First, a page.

The Trump administration ushered in Year Two by signing the 2018 defense authorization bill into law. It calls for the administration to develop and report to Congress on U.S. plans to deter and respond to cyberattacks by foreign powers, plans to defend U.S. networks and critical infrastructure systems and plans to respond in cyberspace in such a way “to impose costs on any foreign power targeting the United States or United States persons with a cyberattack or malicious cyber activity.”
However, the bill also included a provision that limits funding for the White House Communications Agency (WHCA) “contingent upon the submission of a report on a national policy for cyberspace, cybersecurity, and cyberwarfare.”
The provision, section 1633 in the National Defense Authorization Act, led by Sen. John McCain (R.-Ariz) is intended to “immediately prioritize the administration’s commitment to develop a new and improved cyber deterrence strategy that emphasizes both deterrence by denial and deterrence by consequence imposition.”
Trump signed the bill into law in December 12, but in an accompanying statement he called the measure “unprecedented and dangerous” by limiting the WHCA.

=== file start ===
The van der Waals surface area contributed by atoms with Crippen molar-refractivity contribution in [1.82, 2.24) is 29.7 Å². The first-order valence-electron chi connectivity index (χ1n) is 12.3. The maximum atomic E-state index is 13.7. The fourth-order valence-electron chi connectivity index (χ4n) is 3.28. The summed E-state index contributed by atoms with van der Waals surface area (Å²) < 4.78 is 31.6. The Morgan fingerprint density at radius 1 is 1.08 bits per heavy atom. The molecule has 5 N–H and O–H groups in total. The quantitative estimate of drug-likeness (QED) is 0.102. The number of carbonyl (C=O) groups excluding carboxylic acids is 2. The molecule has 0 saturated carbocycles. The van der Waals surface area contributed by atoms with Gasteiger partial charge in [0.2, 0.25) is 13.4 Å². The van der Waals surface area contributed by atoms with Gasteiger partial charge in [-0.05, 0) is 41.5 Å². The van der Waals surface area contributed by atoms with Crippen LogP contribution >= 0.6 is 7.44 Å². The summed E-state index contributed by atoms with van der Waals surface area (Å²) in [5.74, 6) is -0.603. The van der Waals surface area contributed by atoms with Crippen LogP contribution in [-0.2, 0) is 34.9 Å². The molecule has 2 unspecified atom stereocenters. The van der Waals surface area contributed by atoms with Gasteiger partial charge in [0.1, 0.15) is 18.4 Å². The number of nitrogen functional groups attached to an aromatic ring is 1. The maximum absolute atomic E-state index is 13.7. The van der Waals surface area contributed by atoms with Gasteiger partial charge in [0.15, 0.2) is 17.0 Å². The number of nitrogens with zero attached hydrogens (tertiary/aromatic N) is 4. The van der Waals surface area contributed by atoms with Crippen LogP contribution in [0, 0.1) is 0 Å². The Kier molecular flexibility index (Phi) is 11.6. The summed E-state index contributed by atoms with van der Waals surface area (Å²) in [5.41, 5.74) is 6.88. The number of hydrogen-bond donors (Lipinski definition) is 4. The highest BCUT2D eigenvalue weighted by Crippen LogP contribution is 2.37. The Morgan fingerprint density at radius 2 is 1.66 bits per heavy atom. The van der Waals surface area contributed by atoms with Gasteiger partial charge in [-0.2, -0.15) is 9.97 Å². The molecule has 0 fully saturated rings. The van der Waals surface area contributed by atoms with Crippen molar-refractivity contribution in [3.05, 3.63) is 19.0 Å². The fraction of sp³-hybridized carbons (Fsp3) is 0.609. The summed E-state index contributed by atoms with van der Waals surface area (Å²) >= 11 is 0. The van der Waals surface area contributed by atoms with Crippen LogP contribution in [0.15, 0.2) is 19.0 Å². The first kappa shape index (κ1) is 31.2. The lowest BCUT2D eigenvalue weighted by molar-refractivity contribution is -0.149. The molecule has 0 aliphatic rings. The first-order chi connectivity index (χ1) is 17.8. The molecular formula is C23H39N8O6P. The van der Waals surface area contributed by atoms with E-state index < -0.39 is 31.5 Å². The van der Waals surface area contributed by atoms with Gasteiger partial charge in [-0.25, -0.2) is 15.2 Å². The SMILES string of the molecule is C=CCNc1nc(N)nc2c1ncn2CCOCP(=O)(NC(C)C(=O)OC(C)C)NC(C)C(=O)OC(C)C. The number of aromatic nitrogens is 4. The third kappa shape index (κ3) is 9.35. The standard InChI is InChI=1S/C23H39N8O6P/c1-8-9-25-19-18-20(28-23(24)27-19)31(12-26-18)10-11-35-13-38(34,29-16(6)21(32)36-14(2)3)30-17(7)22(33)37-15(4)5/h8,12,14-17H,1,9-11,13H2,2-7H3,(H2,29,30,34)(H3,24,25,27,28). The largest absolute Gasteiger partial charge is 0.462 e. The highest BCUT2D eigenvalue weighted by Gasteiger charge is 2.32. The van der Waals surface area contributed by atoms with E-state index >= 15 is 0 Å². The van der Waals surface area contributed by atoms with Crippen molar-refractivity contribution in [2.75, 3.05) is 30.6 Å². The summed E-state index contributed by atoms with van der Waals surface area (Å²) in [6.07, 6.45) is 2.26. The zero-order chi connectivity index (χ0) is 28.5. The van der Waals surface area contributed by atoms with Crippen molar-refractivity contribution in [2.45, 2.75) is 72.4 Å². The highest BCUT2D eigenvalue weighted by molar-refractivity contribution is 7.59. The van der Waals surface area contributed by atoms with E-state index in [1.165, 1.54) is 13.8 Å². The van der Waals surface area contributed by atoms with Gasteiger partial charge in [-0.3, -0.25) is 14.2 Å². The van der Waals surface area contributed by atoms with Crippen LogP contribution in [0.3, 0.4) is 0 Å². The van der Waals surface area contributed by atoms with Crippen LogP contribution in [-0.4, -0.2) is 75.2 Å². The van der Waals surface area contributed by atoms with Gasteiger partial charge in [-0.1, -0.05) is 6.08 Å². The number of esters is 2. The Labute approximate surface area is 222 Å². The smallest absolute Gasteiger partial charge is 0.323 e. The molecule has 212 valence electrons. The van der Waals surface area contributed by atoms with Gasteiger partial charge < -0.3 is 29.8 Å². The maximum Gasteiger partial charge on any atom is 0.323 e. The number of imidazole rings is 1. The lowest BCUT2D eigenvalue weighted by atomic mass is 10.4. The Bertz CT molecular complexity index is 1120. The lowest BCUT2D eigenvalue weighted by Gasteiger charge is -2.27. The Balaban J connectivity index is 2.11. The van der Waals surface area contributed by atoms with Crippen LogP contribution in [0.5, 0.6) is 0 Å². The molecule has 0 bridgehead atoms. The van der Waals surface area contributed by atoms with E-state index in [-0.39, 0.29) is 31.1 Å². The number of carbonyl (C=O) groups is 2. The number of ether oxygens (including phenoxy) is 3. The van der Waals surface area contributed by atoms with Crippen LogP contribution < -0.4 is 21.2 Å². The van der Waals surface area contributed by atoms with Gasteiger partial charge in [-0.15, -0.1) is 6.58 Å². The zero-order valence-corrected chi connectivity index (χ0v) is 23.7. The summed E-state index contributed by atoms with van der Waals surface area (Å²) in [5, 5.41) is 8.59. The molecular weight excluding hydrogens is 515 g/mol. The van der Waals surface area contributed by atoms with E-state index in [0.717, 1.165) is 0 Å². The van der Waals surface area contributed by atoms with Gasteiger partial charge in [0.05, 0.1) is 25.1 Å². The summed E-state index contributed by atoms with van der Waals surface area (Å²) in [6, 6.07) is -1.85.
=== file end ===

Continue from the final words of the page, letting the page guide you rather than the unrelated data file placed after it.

And while the political rhetoric around the provision continues, what is being overlooked is the need (and opportunity) for the US to take a greater leadership role on cyber warfare globally – and there is policy already in place … but seemingly forgotten.
The National Strategy for Trusted Identities in Cyberspace (NSTIC) is a US government initiative announced in 2011 to improve the privacy, security and convenience of sensitive online transactions. It is the vision for a collaborative ecosystem where individuals, businesses, and other organizations enjoy greater trust and security as they conduct sensitive transactions online.
Waverley Labs believes strategic initiatives such as NSTIC need to be updated and expanded to emphasize an “authenticate-first” strategy that also includes trusted users and trusted devices. Identifying authorized users will go a long way to helping cyber warfare initiatives globally.
Forward-thinking enterprises are already doing it. It is now time for the US to take the lead in advocating it globally to create a clear delineation of standards for trusted identities across borders and geographies.
If we continue to ignore it, we will continue to be plagued by knowledge-based credential theft, data theft and identity theft similar to what we experienced with the OPM hack, the NSA hack, Equifax, Yahoo, and list goes on.